By Karen Soper

Are you a perfectionist? Do you spend a lot of time “perfecting” your work so everything comes out the way you want it? Webster’s dictionary defines perfectionism as a disposition to regard anything short of perfection as unacceptable.

Most people experience an inner drive to improve their performance on some tasks, whether running a faster mile or earning a higher grade. Those who strive for excellence in a healthy way take genuine pleasure in trying to meet high standards. Perfectionism, on the other hand, can result in struggles with self-doubt and fears of disapproval and rejection.

Some perfectionists tend to be “all-or-nothing” thinkers. They see events and experiences as good or bad, perfect or imperfect, with nothing in between. Such thinking often leads to procrastination, setting standards beyond reach and reason, never being satisfied by anything less than perfection, seeing mistakes as evidence of unworthiness and becoming overly defensive when criticized.

The problem isn’t perfectionism. Perfectionism helps us to continually aim for higher standards and become better. The problem is when the quest for perfectionism turns to an obsession. We want to be healthy perfectionists who are truly achieving personal excellence, not perfectionists who are sabotaging our own personal growth. Here are 4 personal tips on how to become healthy perfectionists.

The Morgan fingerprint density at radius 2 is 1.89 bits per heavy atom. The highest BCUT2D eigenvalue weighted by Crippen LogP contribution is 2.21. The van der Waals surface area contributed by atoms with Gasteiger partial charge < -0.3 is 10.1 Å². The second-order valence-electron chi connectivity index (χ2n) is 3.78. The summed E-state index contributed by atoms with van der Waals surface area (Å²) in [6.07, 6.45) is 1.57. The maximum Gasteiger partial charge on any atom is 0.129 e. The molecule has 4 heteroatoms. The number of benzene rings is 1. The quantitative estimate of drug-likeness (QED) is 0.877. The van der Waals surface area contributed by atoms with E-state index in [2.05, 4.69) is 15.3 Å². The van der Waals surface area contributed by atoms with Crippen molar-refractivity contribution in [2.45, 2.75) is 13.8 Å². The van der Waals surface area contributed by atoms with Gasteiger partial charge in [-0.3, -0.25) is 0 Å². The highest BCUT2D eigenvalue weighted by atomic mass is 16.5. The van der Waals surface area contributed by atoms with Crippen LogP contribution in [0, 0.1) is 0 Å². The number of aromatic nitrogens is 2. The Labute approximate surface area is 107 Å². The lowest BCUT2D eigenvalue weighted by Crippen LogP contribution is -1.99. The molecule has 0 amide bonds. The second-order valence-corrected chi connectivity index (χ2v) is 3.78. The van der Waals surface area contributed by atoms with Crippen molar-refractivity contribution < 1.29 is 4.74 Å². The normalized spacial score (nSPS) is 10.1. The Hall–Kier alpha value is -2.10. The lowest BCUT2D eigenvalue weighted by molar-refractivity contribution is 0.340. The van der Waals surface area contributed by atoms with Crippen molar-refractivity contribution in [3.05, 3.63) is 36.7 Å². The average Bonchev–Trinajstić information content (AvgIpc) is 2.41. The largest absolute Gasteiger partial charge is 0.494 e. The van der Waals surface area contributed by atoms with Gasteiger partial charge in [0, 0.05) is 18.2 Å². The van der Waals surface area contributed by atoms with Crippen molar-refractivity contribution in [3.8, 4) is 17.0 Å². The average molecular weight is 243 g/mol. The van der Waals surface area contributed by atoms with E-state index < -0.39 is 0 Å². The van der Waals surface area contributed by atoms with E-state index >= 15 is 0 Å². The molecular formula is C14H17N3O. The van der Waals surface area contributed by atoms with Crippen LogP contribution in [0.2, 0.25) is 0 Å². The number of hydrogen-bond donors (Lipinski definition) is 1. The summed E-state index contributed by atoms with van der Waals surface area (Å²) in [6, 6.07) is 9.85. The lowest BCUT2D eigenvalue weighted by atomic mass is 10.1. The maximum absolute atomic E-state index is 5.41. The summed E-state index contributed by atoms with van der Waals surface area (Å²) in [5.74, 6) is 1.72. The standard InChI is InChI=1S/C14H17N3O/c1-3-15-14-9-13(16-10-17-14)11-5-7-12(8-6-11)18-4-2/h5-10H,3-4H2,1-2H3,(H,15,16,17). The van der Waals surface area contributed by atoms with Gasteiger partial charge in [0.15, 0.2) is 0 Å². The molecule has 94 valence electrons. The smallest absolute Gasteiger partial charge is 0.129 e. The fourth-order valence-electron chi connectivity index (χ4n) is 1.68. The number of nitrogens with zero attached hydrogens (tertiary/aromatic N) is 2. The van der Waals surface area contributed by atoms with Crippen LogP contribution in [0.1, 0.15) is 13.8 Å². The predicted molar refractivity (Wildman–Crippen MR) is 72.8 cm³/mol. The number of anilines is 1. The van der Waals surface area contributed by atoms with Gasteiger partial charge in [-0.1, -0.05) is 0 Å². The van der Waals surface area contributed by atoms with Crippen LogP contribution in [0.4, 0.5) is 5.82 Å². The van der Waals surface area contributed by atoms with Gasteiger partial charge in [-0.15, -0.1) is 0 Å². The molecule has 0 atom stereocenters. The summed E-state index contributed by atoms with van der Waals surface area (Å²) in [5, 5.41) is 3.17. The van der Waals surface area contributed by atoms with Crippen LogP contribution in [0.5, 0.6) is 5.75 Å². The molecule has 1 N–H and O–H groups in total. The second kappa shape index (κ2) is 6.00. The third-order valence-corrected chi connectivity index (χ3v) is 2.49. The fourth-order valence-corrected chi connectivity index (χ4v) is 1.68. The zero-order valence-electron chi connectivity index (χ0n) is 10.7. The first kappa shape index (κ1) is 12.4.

1. Give yourself permission to make mistakes – we all make mistakes. In fact some of our most valuable learning comes from taking a non-judgmental look at the mistakes we’ve made. No one is perfect, that is why pencils have erasers.
  1. Be realistic about what you can do – By setting realistic goals, you will gradually realize that “imperfect” results do not lead to the punitive consequences you expect and fear. If you set a goal to swim 20 laps and can barely swim 15, tell yourself 15 laps is good enough. Pat yourself on the back for your effort.
  2. Set strict time limits on each of your projects. When the time is up, move on to another activity – this technique can reduce procrastination that typically comes from perfectionism.
  3. Learn how to deal with criticism – Perfectionists often view criticism as a personal attack, which leads them to respond defensively. Remember that criticism is a natural thing from which to learn, rather than something to be avoided at all costs.

Unhealthy perfectionism can be a hindrance. Healthy perfectionism, by comparison, can pay off for you. Healthy perfectionism fuels the Olympic athlete, the best-selling novelist, and the mathematician who spends years proving a theory. The attitude behind perfectionism makes all the difference.

Embrace it. Let it motivate you. Teach your children that mistakes are hurdles, not roadblocks, and prepare them to leap.

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